SPRINGFIELD — Democratic Gov. J.B. Pritzker vowed Wednesday, May 15 to carry out all of the recommendations in a new, independent report that calls for sweeping reforms at the Illinois Department of Children and Family Services to prevent future deaths of children who have been in foster care or other child welfare programs.
The report by Chapin Hall, a child and family welfare policy research institute at the University of Chicago, focused on what are known as “Intact Family Services,” which are intended to address cases of child abuse or neglect without removing those children from their homes.
In most cases, those services are provided by outside agencies that contract with DCFS, although the agency does keep direct control of certain “high-risk” cases. Over the past several months, there have been a number of high-profile deaths of children whose families had previously received those services.
The report cited a number of “systemic influences” within DCFS that have prevented the agency from operating those programs effectively. Those include “structural” issues in the way in which teams and individuals are organized and held accountable; “procedural” issues involving how cases are managed and how work flows in business processes; and “cultural” issues involving commonly held beliefs among people who work in the system.
“These challenges are the result of many years of misguided decisions, underdeveloped program rollouts and unacceptable funding cuts,” Pritzker said at a Statehouse news conference. “There is nowhere in the Illinois government that has been more hollowed out than DCFS. And there is nowhere in state government where those cuts have done more damage.”
The report noted the rate of child deaths from maltreatment is actually slightly lower than the national rate — 2.19 per 100,000 children in Illinois, versus 2.36 per 100,000 children nationally. It also noted that while the actual number of child maltreatment-related deaths each year has been declining, the actual incidence of child abuse and neglect has been growing.
In his budget proposal, Pritzker has asked lawmakers for an additional $75 million for DCFS and authority to hire an additional 126 case workers.
But the report calls for additional reforms within the agency, such as working with courts and prosecutors to refine the criteria used for removing children from their homes, refining protocols for closing Intact Family Services cases, and improving the quality of supervision within the agency to provide more clear lines of authority and supervision.
“The recommendations provided by Chapin Hall amount to an overhaul of Intact Family Services,” Pritzker said. “I am committed to carrying out that overhaul as quickly and effectively as possible.”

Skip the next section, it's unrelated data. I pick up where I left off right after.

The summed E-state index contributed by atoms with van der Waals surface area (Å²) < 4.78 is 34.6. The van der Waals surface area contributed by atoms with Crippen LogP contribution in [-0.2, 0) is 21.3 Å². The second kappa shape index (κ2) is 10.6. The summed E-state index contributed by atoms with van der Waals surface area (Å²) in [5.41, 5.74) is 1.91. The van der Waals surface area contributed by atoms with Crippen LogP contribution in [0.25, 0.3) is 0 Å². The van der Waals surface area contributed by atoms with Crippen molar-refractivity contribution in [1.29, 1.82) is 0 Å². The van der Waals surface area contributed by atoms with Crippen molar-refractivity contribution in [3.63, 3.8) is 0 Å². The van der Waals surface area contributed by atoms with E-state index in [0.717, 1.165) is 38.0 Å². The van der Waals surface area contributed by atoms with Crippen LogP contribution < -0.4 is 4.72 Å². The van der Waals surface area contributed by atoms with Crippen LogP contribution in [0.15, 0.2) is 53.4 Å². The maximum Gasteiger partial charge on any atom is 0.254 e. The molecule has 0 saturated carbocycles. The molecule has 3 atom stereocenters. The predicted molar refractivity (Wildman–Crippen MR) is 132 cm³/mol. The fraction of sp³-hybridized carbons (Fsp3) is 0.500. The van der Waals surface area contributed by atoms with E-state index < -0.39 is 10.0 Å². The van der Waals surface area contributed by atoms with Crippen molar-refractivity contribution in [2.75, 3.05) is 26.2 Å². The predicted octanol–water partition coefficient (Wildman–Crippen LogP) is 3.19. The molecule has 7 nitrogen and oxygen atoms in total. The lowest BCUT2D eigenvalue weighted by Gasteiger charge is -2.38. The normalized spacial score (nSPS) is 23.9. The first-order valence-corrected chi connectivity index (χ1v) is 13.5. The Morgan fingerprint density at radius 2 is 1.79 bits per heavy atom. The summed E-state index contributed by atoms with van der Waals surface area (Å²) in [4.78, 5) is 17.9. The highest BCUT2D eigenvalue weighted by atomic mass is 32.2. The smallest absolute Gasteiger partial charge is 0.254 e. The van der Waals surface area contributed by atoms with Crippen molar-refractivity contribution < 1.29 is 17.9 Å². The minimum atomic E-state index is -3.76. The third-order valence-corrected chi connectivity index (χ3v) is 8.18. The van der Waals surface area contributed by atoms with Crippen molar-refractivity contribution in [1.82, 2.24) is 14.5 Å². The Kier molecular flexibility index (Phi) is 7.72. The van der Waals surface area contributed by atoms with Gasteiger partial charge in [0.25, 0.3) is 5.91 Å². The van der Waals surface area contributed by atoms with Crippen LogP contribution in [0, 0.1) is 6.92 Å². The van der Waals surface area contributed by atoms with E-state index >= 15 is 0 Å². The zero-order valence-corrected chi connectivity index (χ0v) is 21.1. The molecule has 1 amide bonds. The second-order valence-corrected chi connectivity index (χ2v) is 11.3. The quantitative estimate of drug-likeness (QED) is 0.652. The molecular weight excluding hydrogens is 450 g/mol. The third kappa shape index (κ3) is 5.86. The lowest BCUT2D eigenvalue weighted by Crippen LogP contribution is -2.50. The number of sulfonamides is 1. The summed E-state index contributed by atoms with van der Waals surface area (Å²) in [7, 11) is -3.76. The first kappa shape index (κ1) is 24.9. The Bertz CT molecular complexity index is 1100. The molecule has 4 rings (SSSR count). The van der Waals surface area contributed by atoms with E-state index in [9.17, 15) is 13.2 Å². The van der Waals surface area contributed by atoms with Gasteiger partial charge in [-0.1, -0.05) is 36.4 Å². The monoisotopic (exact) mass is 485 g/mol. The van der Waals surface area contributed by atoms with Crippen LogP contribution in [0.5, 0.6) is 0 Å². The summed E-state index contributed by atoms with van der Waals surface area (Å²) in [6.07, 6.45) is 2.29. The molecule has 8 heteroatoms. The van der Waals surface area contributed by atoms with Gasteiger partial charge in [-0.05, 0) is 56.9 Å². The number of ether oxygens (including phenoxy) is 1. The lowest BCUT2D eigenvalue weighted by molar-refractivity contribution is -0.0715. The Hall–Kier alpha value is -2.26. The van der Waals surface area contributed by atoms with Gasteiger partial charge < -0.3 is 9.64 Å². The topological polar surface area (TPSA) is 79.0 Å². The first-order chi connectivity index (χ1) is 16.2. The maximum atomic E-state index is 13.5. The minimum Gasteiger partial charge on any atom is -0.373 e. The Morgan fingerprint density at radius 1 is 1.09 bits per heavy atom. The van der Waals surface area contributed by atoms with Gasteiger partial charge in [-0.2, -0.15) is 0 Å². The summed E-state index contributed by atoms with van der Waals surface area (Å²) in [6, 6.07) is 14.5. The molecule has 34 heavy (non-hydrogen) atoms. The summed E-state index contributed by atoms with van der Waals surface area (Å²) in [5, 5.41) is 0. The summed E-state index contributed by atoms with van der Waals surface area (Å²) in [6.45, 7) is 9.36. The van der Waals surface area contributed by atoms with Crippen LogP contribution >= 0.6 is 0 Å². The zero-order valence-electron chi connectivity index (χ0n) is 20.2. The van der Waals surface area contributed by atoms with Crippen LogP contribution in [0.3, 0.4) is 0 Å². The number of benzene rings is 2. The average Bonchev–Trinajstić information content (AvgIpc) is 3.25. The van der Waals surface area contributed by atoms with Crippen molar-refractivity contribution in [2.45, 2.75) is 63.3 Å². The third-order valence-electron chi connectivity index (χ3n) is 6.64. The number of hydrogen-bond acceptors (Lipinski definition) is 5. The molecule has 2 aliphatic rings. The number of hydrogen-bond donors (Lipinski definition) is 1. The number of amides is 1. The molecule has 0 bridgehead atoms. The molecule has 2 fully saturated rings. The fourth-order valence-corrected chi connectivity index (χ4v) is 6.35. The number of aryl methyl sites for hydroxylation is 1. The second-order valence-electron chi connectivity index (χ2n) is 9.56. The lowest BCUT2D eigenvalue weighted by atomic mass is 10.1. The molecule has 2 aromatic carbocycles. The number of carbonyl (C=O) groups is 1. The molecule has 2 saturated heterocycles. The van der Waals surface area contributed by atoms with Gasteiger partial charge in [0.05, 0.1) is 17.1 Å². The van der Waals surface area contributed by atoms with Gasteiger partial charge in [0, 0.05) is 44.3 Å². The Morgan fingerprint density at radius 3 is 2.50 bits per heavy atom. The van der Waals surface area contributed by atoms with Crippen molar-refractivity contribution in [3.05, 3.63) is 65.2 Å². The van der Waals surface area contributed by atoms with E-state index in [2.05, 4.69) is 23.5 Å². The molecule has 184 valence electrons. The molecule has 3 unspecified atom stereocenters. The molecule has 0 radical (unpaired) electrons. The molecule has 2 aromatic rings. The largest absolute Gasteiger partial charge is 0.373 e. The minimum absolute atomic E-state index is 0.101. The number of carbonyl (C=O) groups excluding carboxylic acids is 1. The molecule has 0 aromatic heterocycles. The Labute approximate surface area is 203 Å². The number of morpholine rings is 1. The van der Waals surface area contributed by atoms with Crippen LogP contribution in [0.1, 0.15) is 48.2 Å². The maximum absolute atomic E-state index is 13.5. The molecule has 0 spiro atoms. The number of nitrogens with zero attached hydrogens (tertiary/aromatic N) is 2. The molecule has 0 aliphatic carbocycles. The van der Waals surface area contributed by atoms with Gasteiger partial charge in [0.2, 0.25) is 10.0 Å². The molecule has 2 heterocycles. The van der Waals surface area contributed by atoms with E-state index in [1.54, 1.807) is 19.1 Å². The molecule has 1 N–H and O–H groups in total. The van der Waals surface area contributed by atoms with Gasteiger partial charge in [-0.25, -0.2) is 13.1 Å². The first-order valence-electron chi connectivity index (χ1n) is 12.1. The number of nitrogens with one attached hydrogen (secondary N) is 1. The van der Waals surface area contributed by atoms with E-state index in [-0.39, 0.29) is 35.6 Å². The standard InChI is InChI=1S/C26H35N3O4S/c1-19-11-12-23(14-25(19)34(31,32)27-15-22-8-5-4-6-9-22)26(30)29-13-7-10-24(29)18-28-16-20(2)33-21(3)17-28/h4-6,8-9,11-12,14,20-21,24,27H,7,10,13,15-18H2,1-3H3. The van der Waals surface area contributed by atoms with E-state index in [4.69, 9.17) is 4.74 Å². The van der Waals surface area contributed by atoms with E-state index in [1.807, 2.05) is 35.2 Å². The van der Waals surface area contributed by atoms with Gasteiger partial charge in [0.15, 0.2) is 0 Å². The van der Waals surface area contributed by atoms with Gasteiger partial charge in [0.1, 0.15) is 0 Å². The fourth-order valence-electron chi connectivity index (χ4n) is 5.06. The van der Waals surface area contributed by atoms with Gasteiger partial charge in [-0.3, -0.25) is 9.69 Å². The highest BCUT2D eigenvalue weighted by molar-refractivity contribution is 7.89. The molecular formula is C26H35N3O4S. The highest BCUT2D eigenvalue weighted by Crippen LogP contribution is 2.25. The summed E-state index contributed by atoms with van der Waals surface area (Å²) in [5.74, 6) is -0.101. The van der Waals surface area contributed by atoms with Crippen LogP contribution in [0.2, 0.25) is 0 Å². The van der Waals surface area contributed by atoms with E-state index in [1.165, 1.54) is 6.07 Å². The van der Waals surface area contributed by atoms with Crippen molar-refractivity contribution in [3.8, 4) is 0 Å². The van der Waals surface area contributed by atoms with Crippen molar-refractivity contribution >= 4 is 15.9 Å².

Standing with DCFS Acting Director Marc Smith, Pritzker said the agency has already taken some steps, including launching a high-level review of more than 1,100 open cases, establishing an eight-person “crisis intervention team” that will conduct immediate investigations and reviews in cases of child deaths, and expanding training programs for caseworkers.
One thing the report did not call for, and which Pritzker so far has not recommended, is to abandon the privatized system of contracting with outside agencies to provide Intact Family Services and to bring those services back in-house where they would be performed by state employees.
“I asked Chapin Hall this question too. With the right kind of oversight, with the right kinds of policies and procedures, it can be done well,” Pritzker said. “But I think they would say … from the very beginning, the policies and procedures for oversight have not been … put in place, and so that’s part of what we’re visiting as a result of their recommendations.”
Anders Lindall, public affairs director for AFSCME Council 31, the union that represents DCFS workers, said in an email statement that doing away with privatization should be considered.
“The report talks at length about systematic improvements to DCFS and child welfare generally, including making the department more accountable,” he said. “One way to ensure that DCFS is directly accountable in high-risk cases is keep all of them in-house on state employee caseloads rather than outsourcing these cases to private contractors with fewer resources and less oversight.”